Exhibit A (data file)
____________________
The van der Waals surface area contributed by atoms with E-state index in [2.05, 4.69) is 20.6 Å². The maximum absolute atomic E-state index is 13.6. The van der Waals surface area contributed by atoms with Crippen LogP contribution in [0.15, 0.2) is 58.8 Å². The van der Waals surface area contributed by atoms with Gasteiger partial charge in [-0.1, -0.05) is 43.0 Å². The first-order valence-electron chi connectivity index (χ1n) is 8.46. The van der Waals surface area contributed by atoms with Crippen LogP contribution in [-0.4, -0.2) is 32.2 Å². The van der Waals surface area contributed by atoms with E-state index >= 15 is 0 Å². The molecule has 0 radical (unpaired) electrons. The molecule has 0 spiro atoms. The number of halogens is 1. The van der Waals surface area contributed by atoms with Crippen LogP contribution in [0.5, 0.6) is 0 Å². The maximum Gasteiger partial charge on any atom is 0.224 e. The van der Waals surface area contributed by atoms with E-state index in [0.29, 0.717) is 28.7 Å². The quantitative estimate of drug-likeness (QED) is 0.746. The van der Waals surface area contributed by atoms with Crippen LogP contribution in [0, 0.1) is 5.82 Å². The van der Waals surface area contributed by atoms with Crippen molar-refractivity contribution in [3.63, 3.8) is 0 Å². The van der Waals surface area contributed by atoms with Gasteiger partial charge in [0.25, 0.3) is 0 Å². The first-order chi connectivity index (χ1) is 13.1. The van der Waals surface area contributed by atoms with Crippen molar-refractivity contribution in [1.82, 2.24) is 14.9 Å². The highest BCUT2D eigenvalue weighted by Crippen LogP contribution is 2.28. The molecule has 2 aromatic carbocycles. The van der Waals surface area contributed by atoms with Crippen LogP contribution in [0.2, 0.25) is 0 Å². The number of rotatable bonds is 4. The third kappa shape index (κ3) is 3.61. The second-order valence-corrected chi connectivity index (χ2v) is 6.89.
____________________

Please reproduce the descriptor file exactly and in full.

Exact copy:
The van der Waals surface area contributed by atoms with E-state index in [2.05, 4.69) is 20.6 Å². The maximum absolute atomic E-state index is 13.6. The van der Waals surface area contributed by atoms with Crippen LogP contribution in [0.15, 0.2) is 58.8 Å². The van der Waals surface area contributed by atoms with Gasteiger partial charge in [-0.1, -0.05) is 43.0 Å². The first-order valence-electron chi connectivity index (χ1n) is 8.46. The van der Waals surface area contributed by atoms with Crippen LogP contribution in [-0.4, -0.2) is 32.2 Å². The van der Waals surface area contributed by atoms with E-state index >= 15 is 0 Å². The molecule has 0 radical (unpaired) electrons. The molecule has 0 spiro atoms. The number of halogens is 1. The van der Waals surface area contributed by atoms with Crippen LogP contribution in [0.5, 0.6) is 0 Å². The maximum Gasteiger partial charge on any atom is 0.224 e. The van der Waals surface area contributed by atoms with E-state index in [0.29, 0.717) is 28.7 Å². The quantitative estimate of drug-likeness (QED) is 0.746. The van der Waals surface area contributed by atoms with Crippen LogP contribution in [0, 0.1) is 5.82 Å². The van der Waals surface area contributed by atoms with Crippen molar-refractivity contribution in [3.63, 3.8) is 0 Å². The van der Waals surface area contributed by atoms with Gasteiger partial charge in [0.25, 0.3) is 0 Å². The first-order chi connectivity index (χ1) is 13.1. The van der Waals surface area contributed by atoms with Crippen molar-refractivity contribution in [1.82, 2.24) is 14.9 Å². The highest BCUT2D eigenvalue weighted by Crippen LogP contribution is 2.28. The molecule has 2 aromatic carbocycles. The van der Waals surface area contributed by atoms with Crippen LogP contribution in [0.2, 0.25) is 0 Å². The number of rotatable bonds is 4. The third kappa shape index (κ3) is 3.61. The second-order valence-corrected chi connectivity index (χ2v) is 6.89.